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The National Gallery of Art opened to the public in March 1941 on the eve of World War II. Thinking of the battles already being fought in Europe, President Franklin D. Roosevelt said in his dedication speech: "To accept this work today is to assert the purpose of the people of America--that the freedom of the human spirit and human mind which has produced the world's great art . . . shall not be utterly destroyed."
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Throughout the war the National Gallery of Art was inspired by the conviction that the great art within its walls represented the highest values for which the nation was fighting. Approximately one quarter of the museum's employees joined the armed forces; in their absence, the remaining staff set about protecting the Gallery's artworks and supporting the war effort on the home front.
President Franklin D. Roosevelt speaking at the dedication of the <br>
National Gallery of Art, March 17, 1941
"No war here, for art outlives wars."
Seymour Bazell, Somerset, Massachusetts, August 12, 1945
For safety, in January 1942, sixty-two paintings and seventeen sculptures were sent to off-site storage in Biltmore House on the Vanderbilt family estate near Asheville, North Carolina. The works of art remained there until 1944, when they were returned to the museum in Washington. Biltmore House, Asheville, North Carolina
National Gallery of Art paintings being moved for safe storage at Biltmore House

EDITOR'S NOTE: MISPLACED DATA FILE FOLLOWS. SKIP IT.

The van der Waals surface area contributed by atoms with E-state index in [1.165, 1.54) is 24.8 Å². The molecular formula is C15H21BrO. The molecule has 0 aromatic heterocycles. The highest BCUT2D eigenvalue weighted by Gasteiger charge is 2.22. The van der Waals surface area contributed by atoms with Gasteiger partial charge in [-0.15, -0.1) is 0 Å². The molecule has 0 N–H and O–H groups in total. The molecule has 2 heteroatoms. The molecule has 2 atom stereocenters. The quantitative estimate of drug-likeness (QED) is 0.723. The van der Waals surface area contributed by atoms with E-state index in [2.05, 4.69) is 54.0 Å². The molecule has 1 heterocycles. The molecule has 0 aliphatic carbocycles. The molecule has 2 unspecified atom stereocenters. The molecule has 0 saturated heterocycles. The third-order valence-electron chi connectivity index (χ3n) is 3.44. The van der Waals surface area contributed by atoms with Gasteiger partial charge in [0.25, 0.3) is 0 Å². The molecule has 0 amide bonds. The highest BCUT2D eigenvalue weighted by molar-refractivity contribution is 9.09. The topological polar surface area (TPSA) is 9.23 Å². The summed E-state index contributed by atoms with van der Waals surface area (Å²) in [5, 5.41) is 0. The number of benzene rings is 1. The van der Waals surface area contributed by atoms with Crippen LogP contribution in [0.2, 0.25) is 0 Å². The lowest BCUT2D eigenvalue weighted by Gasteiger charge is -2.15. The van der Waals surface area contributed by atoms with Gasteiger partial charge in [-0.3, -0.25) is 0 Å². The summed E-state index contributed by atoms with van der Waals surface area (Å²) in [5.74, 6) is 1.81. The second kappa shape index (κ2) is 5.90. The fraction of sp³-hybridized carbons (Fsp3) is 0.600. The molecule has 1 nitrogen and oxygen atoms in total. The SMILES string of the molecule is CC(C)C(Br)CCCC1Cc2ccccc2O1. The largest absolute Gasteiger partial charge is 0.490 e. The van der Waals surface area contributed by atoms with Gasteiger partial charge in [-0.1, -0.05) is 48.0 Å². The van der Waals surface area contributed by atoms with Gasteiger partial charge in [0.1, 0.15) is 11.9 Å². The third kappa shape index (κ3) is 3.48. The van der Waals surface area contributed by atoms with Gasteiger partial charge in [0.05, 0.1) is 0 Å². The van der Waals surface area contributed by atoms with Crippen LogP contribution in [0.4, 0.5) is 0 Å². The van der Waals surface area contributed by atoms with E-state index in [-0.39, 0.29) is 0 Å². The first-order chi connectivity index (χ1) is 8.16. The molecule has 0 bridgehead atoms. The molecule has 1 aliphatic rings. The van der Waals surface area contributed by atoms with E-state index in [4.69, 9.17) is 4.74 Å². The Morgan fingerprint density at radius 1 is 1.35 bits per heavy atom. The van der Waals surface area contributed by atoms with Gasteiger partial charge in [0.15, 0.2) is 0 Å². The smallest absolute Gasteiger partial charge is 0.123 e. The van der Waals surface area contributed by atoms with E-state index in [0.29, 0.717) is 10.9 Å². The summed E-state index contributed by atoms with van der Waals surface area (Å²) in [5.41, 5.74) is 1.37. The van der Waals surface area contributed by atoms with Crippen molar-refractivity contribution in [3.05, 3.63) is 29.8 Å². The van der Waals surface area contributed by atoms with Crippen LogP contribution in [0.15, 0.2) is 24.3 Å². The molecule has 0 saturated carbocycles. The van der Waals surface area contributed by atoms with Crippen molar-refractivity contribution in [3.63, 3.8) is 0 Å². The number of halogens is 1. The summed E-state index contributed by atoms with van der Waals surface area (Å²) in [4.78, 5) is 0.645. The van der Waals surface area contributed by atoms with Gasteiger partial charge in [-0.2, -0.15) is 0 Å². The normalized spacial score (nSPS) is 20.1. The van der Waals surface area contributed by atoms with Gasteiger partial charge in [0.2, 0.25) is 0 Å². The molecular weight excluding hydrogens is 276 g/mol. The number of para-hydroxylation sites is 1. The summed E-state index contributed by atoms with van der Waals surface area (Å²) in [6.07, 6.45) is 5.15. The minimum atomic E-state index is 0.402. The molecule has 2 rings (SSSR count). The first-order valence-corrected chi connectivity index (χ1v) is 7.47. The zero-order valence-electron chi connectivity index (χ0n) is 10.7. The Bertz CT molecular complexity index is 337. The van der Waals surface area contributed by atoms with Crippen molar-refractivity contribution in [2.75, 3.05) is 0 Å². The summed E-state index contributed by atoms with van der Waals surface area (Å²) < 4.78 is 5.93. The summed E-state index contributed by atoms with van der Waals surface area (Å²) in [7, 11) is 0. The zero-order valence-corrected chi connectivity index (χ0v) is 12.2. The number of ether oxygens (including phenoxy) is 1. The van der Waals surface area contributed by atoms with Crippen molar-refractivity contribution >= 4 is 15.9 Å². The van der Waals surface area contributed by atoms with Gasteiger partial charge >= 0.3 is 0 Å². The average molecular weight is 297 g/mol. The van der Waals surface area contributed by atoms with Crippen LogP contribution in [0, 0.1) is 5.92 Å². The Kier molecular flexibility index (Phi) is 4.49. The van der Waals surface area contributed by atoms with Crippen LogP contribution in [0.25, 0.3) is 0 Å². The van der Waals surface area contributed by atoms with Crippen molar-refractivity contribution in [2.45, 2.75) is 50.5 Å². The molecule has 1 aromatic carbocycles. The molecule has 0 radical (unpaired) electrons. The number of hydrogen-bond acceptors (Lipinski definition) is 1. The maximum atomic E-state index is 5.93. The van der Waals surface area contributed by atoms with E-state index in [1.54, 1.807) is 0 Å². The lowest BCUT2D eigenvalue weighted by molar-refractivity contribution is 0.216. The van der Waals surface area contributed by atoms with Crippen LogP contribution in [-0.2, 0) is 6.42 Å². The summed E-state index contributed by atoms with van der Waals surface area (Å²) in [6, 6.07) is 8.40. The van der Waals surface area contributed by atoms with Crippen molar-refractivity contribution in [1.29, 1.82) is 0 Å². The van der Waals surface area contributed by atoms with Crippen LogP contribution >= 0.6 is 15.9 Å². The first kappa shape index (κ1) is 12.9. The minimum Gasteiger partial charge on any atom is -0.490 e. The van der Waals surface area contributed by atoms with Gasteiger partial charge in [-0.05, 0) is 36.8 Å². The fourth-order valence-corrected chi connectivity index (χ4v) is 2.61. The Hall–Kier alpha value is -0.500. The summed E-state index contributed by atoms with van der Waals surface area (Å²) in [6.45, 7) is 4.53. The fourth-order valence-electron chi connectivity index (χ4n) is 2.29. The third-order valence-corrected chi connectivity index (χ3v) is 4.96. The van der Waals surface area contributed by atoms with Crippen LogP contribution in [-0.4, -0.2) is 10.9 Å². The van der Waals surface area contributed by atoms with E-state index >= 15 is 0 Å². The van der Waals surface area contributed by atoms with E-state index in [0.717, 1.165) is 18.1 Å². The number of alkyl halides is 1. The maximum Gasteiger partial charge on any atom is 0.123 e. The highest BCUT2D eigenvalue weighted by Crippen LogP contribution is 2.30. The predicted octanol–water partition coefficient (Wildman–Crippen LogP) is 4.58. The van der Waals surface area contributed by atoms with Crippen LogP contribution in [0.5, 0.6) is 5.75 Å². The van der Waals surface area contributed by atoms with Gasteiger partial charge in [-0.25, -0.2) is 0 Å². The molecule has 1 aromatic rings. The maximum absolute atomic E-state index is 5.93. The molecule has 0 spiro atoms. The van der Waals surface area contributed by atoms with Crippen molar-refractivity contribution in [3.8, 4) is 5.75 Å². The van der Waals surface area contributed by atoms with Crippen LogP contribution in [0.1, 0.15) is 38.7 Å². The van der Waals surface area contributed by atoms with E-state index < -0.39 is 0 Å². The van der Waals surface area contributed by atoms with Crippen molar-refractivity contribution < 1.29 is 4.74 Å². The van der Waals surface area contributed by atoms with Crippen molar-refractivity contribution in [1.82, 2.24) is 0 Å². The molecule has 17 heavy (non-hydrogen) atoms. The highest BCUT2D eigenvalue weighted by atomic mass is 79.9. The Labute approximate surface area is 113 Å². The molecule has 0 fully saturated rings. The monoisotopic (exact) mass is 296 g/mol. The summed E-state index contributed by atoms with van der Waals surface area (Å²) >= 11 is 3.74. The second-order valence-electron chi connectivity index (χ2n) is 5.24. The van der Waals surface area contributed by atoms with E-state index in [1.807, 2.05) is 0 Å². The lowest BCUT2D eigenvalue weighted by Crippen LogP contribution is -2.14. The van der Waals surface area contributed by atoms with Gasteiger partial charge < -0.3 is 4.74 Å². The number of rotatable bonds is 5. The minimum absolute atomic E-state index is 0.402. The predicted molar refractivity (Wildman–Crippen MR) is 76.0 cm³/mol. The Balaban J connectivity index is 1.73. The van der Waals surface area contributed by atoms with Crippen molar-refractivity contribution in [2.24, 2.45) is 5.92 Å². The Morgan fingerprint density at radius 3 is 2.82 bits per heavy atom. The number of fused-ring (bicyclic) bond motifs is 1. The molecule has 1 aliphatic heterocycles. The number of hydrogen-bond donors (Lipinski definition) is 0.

"A tribute to the inherent love of the beautiful and the good in man...."
M. Avignon Jr., United States Merchant Marine, San Francisco, California, February 7, 1945
Except for the small group of evacuated artworks, the museum's collection was on view throughout the conflict, augmented by paintings and drawings from French and Belgian collections that had been traveling in the Americas when war broke out. After the war, all of the safeguarded works were returned to their owners. Popular temporary exhibitions of war posters and military scenes were presented in galleries on the ground floor.
Exhibitions at the Gallery in the 1940s
Artwork on view
Posters from the National War Poster Competition on view in the Central Gallery,<br> National Gallery of Art, January 1943
"First time I've been able to relax and enjoy beauty in months."
Private Matthew C. Ek, Salt Lake City, Utah, February 24, 1945
During the war years the museum opened its doors to thousands of young men and women in the armed forces. The Founders' Room, in the West Building, was transformed into a special lounge for their use. To entertain them and to help build and maintain civilian morale, the museum offered a series of free classical concerts. Visiting service personnel were encouraged to sign a guest book. Their words evoke the special meaning of art at a time of war and national crisis. Servicemen entering the National Gallery during the war years
Servicemen in the Founders' Room of the National Gallery
Concert in the East Garden Court of the National Gallery of Art, December 26, 1942
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